Hinglajgarh: Mysteries of a Medieval Fort

Amidst a dry deciduous forest in the northeastern part of Madhya Pradesh state, there is an elaborate yet buried historic fortified city presently known as Hinglajgarh. Geographically, the site is in a catchment area of the grand Chambal River, and rivulets—or channels—called Mandaleshwari nulla and Txakeshwar nulla protect the site from three sides. This valley—80 to 100 feet deeper than the plateau—is inhabited by wildlife and thick vegetation.

The fort was inhabited, flourished, decayed, vacated, rebuilt, and again vacated over its history. What we see built today are Maratha period and Chandrawat period (seventeenth and eighteenth century) military structures. The site provides the opportunity to chronologically identify the different layers of building. Among all the layers, the most significant and highly evolved is from the Parmara period in the tenth century. This is probably the most important phase, with astonishing stone-craft evidence from medieval Indian history. The sculptures and building-crafts seen at this site are matchless as both two components of skill development in stone craftsmanship and the stone material naturally available at this site. Pale yellow, buff colored sandstone form the plateau, which provided both fine grained textures good for carving, and at the same time necessary structural strength for the building construction. Later developments were optimal but also erected higher and stronger to serve as a military base. During this time, the location of the Hinglajgarh on the border of Mevar and Malwa was a very strategic defense location.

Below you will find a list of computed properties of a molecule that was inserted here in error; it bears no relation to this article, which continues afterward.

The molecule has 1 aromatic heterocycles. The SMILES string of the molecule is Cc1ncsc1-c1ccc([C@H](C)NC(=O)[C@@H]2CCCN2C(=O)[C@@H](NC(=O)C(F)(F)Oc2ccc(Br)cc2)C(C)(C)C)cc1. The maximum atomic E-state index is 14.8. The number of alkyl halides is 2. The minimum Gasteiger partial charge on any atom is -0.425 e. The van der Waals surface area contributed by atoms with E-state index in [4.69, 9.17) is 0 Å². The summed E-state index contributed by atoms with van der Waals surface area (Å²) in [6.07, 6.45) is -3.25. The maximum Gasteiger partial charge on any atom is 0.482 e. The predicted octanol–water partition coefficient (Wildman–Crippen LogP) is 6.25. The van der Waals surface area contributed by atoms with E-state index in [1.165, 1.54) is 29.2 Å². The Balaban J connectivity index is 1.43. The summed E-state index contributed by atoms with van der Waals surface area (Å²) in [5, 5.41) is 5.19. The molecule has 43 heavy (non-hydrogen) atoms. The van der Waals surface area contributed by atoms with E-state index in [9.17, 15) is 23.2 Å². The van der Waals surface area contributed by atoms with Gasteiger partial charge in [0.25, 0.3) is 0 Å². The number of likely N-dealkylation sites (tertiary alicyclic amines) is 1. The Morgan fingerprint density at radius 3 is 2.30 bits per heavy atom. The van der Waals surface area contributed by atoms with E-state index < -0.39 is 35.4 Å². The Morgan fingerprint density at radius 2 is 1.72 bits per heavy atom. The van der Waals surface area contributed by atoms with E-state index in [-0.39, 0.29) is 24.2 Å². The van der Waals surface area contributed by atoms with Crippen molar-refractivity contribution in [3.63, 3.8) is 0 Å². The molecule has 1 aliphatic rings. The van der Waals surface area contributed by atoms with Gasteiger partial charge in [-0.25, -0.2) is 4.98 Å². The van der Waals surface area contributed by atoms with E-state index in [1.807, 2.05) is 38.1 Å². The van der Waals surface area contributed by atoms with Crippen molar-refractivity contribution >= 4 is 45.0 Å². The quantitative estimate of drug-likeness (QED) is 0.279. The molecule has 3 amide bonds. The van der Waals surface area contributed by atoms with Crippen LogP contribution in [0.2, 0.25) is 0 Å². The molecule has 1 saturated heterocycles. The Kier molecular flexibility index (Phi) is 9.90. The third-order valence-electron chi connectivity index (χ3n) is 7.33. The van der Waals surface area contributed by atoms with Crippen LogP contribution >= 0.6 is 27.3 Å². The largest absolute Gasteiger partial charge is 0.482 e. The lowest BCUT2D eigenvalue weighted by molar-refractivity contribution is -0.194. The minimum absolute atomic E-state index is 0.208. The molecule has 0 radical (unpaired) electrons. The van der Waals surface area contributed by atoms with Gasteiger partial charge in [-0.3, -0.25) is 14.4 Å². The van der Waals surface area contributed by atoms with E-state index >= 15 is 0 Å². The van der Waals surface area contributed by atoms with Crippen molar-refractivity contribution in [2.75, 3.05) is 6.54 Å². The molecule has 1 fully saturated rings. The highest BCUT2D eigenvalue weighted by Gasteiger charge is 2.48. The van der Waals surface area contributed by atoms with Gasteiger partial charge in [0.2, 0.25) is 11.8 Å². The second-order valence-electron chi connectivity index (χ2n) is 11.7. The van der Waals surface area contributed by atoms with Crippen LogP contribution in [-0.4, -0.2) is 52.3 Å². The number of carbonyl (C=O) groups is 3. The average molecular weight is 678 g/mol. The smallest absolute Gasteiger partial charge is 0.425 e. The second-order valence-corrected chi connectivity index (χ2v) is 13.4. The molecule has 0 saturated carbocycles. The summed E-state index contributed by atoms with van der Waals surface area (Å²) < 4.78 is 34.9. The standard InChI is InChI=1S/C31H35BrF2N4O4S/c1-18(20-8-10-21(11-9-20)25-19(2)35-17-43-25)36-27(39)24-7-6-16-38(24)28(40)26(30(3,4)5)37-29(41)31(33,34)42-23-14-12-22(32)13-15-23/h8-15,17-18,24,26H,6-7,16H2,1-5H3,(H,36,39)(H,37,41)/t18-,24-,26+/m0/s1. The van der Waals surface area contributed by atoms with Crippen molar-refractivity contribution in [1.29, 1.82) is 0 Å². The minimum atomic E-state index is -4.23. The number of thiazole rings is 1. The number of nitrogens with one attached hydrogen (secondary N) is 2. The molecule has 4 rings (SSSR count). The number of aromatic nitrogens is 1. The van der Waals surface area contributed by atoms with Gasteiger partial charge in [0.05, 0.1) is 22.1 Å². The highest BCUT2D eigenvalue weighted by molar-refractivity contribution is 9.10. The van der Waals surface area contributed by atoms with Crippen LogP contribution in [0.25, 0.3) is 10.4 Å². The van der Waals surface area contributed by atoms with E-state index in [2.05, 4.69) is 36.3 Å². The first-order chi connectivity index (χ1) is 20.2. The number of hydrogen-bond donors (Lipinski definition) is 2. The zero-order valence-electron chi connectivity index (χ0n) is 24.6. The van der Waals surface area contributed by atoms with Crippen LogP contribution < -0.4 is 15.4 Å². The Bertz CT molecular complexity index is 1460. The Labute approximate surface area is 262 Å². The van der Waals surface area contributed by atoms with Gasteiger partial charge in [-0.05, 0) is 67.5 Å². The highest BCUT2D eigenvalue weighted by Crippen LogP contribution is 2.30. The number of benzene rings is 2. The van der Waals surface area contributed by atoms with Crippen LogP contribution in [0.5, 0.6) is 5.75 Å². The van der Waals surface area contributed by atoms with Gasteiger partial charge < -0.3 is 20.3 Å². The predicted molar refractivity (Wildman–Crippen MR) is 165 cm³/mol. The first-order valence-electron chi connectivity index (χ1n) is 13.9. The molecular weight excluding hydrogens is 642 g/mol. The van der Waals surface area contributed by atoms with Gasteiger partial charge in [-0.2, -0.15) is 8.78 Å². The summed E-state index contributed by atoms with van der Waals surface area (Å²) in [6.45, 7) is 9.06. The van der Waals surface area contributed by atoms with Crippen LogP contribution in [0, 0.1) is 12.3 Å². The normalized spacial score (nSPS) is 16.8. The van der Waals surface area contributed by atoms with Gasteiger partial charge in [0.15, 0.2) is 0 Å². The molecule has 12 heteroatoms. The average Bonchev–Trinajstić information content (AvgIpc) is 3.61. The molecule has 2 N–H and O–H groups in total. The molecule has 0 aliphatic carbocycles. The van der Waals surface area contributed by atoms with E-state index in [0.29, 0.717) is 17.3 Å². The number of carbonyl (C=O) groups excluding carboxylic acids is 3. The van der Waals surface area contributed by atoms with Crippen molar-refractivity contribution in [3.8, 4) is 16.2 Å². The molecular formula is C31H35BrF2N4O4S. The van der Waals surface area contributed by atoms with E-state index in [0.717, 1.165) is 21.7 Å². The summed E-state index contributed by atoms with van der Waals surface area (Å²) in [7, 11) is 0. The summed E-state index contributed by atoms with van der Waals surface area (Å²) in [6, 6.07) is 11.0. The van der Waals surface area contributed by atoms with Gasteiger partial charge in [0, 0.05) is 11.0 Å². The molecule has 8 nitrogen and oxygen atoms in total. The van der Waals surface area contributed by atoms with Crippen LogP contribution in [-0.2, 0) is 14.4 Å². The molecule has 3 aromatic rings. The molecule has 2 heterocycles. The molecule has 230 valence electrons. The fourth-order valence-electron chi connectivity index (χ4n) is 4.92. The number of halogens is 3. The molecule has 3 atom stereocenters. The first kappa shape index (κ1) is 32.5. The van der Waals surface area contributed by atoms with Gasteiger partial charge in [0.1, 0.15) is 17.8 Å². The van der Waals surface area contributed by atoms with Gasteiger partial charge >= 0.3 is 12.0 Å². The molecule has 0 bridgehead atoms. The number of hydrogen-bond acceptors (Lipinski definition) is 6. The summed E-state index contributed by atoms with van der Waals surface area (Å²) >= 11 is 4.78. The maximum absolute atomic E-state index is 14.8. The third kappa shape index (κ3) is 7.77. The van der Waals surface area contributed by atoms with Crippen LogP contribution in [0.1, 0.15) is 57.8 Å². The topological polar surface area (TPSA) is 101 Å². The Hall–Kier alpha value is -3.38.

The fort has four enclosed quarters aligned from the south to north. These enclosures were built and rebuilt in phases. The enclosure located nearest to the water channel and laid on the foot-hills suggests that it was initially an agricultural-based settlement. This settlement, after sufficient growth and prominence, would have shifted upwards on the higher terrains for either expansion, safety, or due to flooding from the rivulet during heavy rains.

Another enclosure adjoining the original lower enclosure posed an apt location for the royal seat. This enclosure has buildings and remains having higher proportions and establishments than that of other areas, suggesting that these buildings were important for royalty.

The name Hinglajgarh is derived from the Goddess Hinglaj devi. The revered shrine of the goddess is located in Baluchistan. There are a number of temples of Hinlaj devi built mostly by Rajput warriors who ventured during wars up to the north western parts of the subcontinent. There is much yet to explore of the history of Hinglajgarh Fort, but it is evident that the basic factors to sustain a settlement are available here in plenty: the terrain, its catchment, flora and fauna, the lowlands for cultivation, and the rivulet that provides its lifeline—the water.

WMF has partnered with the government of Madhya Pradesh’s Department of Culture to develop a sustainable management program for continued conservation and maintenance of the state’s heritage sites.